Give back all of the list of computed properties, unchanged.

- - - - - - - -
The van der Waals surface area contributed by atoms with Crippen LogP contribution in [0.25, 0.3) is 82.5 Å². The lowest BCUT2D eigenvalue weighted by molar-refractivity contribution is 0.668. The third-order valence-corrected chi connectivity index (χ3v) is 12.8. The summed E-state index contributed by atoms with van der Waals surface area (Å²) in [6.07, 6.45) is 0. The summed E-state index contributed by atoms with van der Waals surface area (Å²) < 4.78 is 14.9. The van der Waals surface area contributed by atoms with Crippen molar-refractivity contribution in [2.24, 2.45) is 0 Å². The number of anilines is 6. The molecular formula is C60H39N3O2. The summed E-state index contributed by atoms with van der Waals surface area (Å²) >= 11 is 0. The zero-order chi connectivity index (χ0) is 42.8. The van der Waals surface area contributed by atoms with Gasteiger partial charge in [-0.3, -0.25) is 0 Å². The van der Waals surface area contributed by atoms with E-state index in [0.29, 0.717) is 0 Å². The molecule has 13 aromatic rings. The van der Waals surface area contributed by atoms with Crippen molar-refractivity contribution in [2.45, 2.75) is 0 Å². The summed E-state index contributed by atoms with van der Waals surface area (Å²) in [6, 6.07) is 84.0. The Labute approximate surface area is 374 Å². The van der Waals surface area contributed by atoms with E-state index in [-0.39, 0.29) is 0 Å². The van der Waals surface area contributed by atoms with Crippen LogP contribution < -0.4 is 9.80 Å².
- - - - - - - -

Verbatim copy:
The van der Waals surface area contributed by atoms with Crippen LogP contribution in [0.25, 0.3) is 82.5 Å². The lowest BCUT2D eigenvalue weighted by molar-refractivity contribution is 0.668. The third-order valence-corrected chi connectivity index (χ3v) is 12.8. The summed E-state index contributed by atoms with van der Waals surface area (Å²) in [6.07, 6.45) is 0. The summed E-state index contributed by atoms with van der Waals surface area (Å²) < 4.78 is 14.9. The van der Waals surface area contributed by atoms with Crippen molar-refractivity contribution in [2.24, 2.45) is 0 Å². The number of anilines is 6. The molecular formula is C60H39N3O2. The summed E-state index contributed by atoms with van der Waals surface area (Å²) >= 11 is 0. The zero-order chi connectivity index (χ0) is 42.8. The van der Waals surface area contributed by atoms with Gasteiger partial charge in [-0.3, -0.25) is 0 Å². The van der Waals surface area contributed by atoms with E-state index in [0.29, 0.717) is 0 Å². The molecule has 13 aromatic rings. The van der Waals surface area contributed by atoms with Crippen molar-refractivity contribution in [2.45, 2.75) is 0 Å². The summed E-state index contributed by atoms with van der Waals surface area (Å²) in [6, 6.07) is 84.0. The Labute approximate surface area is 374 Å². The van der Waals surface area contributed by atoms with E-state index in [-0.39, 0.29) is 0 Å². The van der Waals surface area contributed by atoms with Crippen LogP contribution < -0.4 is 9.80 Å².